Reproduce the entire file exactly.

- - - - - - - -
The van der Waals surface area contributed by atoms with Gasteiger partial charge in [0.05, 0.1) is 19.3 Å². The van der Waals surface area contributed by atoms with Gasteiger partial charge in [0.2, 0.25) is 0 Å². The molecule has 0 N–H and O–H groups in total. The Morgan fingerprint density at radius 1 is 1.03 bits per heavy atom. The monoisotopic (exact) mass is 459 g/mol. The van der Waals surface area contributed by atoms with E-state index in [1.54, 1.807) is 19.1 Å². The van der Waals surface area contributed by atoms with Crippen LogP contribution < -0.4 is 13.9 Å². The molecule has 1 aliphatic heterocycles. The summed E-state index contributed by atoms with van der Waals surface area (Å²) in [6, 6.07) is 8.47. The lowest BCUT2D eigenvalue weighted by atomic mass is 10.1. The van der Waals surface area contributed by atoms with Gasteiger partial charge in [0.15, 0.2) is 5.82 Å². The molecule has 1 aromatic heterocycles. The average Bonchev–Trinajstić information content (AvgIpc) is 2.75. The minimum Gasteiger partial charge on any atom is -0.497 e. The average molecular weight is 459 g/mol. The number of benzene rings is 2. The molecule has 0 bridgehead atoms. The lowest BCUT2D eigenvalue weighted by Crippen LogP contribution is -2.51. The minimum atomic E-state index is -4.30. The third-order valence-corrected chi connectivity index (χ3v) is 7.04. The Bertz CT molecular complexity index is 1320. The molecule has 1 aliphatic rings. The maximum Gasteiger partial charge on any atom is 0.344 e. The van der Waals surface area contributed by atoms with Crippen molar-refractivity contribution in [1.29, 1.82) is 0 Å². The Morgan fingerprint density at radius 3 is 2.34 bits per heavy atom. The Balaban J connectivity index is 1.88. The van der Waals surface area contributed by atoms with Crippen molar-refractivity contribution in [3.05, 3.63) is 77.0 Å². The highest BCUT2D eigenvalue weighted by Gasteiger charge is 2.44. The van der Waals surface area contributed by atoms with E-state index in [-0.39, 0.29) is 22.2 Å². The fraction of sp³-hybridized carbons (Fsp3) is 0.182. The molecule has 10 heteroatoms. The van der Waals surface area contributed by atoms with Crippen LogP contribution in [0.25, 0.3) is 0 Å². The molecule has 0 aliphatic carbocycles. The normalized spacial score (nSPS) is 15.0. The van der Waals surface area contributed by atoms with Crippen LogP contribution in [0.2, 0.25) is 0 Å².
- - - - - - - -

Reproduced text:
The van der Waals surface area contributed by atoms with Gasteiger partial charge in [0.05, 0.1) is 19.3 Å². The van der Waals surface area contributed by atoms with Gasteiger partial charge in [0.2, 0.25) is 0 Å². The molecule has 0 N–H and O–H groups in total. The Morgan fingerprint density at radius 1 is 1.03 bits per heavy atom. The monoisotopic (exact) mass is 459 g/mol. The van der Waals surface area contributed by atoms with E-state index in [1.54, 1.807) is 19.1 Å². The van der Waals surface area contributed by atoms with Crippen LogP contribution < -0.4 is 13.9 Å². The molecule has 1 aliphatic heterocycles. The summed E-state index contributed by atoms with van der Waals surface area (Å²) in [6, 6.07) is 8.47. The lowest BCUT2D eigenvalue weighted by atomic mass is 10.1. The van der Waals surface area contributed by atoms with Gasteiger partial charge in [0.15, 0.2) is 5.82 Å². The molecule has 1 aromatic heterocycles. The average Bonchev–Trinajstić information content (AvgIpc) is 2.75. The minimum Gasteiger partial charge on any atom is -0.497 e. The average molecular weight is 459 g/mol. The number of benzene rings is 2. The molecule has 0 bridgehead atoms. The lowest BCUT2D eigenvalue weighted by Crippen LogP contribution is -2.51. The minimum atomic E-state index is -4.30. The third-order valence-corrected chi connectivity index (χ3v) is 7.04. The Bertz CT molecular complexity index is 1320. The molecule has 1 aliphatic rings. The maximum Gasteiger partial charge on any atom is 0.344 e. The van der Waals surface area contributed by atoms with Crippen molar-refractivity contribution in [1.29, 1.82) is 0 Å². The Morgan fingerprint density at radius 3 is 2.34 bits per heavy atom. The Balaban J connectivity index is 1.88. The van der Waals surface area contributed by atoms with Crippen molar-refractivity contribution in [3.05, 3.63) is 77.0 Å². The highest BCUT2D eigenvalue weighted by Gasteiger charge is 2.44. The van der Waals surface area contributed by atoms with E-state index in [-0.39, 0.29) is 22.2 Å². The fraction of sp³-hybridized carbons (Fsp3) is 0.182. The molecule has 10 heteroatoms. The van der Waals surface area contributed by atoms with Crippen LogP contribution in [0.25, 0.3) is 0 Å². The molecule has 0 aliphatic carbocycles. The normalized spacial score (nSPS) is 15.0. The van der Waals surface area contributed by atoms with Crippen LogP contribution in [0.2, 0.25) is 0 Å².